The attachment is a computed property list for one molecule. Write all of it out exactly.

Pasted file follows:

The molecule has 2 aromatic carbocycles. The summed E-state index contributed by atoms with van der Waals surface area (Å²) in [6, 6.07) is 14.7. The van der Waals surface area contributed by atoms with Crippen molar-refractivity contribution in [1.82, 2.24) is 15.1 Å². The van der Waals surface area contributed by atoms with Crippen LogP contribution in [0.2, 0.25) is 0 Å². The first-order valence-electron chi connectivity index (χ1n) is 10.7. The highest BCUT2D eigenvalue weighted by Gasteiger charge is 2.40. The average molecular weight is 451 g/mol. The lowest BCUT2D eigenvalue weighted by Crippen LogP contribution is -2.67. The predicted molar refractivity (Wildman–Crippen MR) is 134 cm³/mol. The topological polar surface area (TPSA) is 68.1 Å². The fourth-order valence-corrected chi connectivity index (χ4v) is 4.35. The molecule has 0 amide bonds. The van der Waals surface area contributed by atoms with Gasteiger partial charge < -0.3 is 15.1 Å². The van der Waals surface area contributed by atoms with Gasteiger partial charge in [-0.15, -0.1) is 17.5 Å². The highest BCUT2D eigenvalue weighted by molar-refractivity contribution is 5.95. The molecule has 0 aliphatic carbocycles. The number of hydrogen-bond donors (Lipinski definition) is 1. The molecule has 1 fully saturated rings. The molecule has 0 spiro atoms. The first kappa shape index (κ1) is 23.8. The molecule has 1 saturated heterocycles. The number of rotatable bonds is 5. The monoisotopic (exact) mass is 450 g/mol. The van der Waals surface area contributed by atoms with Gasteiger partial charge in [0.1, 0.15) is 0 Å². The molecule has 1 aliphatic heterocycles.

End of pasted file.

The molecule has 2 aromatic carbocycles. The summed E-state index contributed by atoms with van der Waals surface area (Å²) in [6, 6.07) is 14.7. The van der Waals surface area contributed by atoms with Crippen molar-refractivity contribution in [1.82, 2.24) is 15.1 Å². The van der Waals surface area contributed by atoms with Crippen LogP contribution in [0.2, 0.25) is 0 Å². The first-order valence-electron chi connectivity index (χ1n) is 10.7. The highest BCUT2D eigenvalue weighted by Gasteiger charge is 2.40. The average molecular weight is 451 g/mol. The lowest BCUT2D eigenvalue weighted by Crippen LogP contribution is -2.67. The predicted molar refractivity (Wildman–Crippen MR) is 134 cm³/mol. The topological polar surface area (TPSA) is 68.1 Å². The fourth-order valence-corrected chi connectivity index (χ4v) is 4.35. The molecule has 0 amide bonds. The van der Waals surface area contributed by atoms with Gasteiger partial charge < -0.3 is 15.1 Å². The van der Waals surface area contributed by atoms with Gasteiger partial charge in [-0.15, -0.1) is 17.5 Å². The highest BCUT2D eigenvalue weighted by molar-refractivity contribution is 5.95. The molecule has 0 aliphatic carbocycles. The number of hydrogen-bond donors (Lipinski definition) is 1. The molecule has 1 fully saturated rings. The molecule has 0 spiro atoms. The first kappa shape index (κ1) is 23.8. The molecule has 1 saturated heterocycles. The number of rotatable bonds is 5. The monoisotopic (exact) mass is 450 g/mol. The van der Waals surface area contributed by atoms with Gasteiger partial charge in [0.1, 0.15) is 0 Å². The molecule has 1 aliphatic heterocycles.